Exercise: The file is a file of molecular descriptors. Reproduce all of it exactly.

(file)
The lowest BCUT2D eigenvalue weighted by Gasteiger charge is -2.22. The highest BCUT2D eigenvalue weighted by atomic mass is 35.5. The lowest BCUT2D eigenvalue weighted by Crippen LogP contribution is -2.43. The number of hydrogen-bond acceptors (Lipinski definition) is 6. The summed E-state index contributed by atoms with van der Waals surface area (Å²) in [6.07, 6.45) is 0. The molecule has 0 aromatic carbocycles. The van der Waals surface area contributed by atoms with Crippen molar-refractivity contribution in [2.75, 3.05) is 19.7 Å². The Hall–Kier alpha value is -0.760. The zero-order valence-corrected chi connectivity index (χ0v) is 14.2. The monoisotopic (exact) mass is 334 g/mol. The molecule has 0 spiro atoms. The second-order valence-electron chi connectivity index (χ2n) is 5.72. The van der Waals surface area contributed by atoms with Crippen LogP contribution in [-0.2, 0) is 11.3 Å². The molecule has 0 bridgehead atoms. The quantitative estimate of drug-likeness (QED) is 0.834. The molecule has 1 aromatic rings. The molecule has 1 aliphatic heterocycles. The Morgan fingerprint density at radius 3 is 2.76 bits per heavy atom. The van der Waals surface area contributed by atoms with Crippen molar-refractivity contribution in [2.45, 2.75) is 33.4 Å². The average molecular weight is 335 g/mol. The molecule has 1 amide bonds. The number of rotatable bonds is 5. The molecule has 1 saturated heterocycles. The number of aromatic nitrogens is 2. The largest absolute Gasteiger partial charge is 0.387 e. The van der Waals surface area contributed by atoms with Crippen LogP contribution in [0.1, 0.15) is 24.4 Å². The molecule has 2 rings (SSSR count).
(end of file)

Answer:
The lowest BCUT2D eigenvalue weighted by Gasteiger charge is -2.22. The highest BCUT2D eigenvalue weighted by atomic mass is 35.5. The lowest BCUT2D eigenvalue weighted by Crippen LogP contribution is -2.43. The number of hydrogen-bond acceptors (Lipinski definition) is 6. The summed E-state index contributed by atoms with van der Waals surface area (Å²) in [6.07, 6.45) is 0. The molecule has 0 aromatic carbocycles. The van der Waals surface area contributed by atoms with Crippen molar-refractivity contribution in [2.75, 3.05) is 19.7 Å². The Hall–Kier alpha value is -0.760. The zero-order valence-corrected chi connectivity index (χ0v) is 14.2. The monoisotopic (exact) mass is 334 g/mol. The molecule has 0 spiro atoms. The second-order valence-electron chi connectivity index (χ2n) is 5.72. The van der Waals surface area contributed by atoms with Crippen LogP contribution in [-0.2, 0) is 11.3 Å². The molecule has 0 bridgehead atoms. The quantitative estimate of drug-likeness (QED) is 0.834. The molecule has 1 aromatic rings. The molecule has 1 aliphatic heterocycles. The Morgan fingerprint density at radius 3 is 2.76 bits per heavy atom. The van der Waals surface area contributed by atoms with Crippen molar-refractivity contribution in [2.45, 2.75) is 33.4 Å². The average molecular weight is 335 g/mol. The molecule has 1 amide bonds. The number of rotatable bonds is 5. The molecule has 1 saturated heterocycles. The number of aromatic nitrogens is 2. The largest absolute Gasteiger partial charge is 0.387 e. The van der Waals surface area contributed by atoms with Crippen LogP contribution in [0.1, 0.15) is 24.4 Å². The molecule has 2 rings (SSSR count).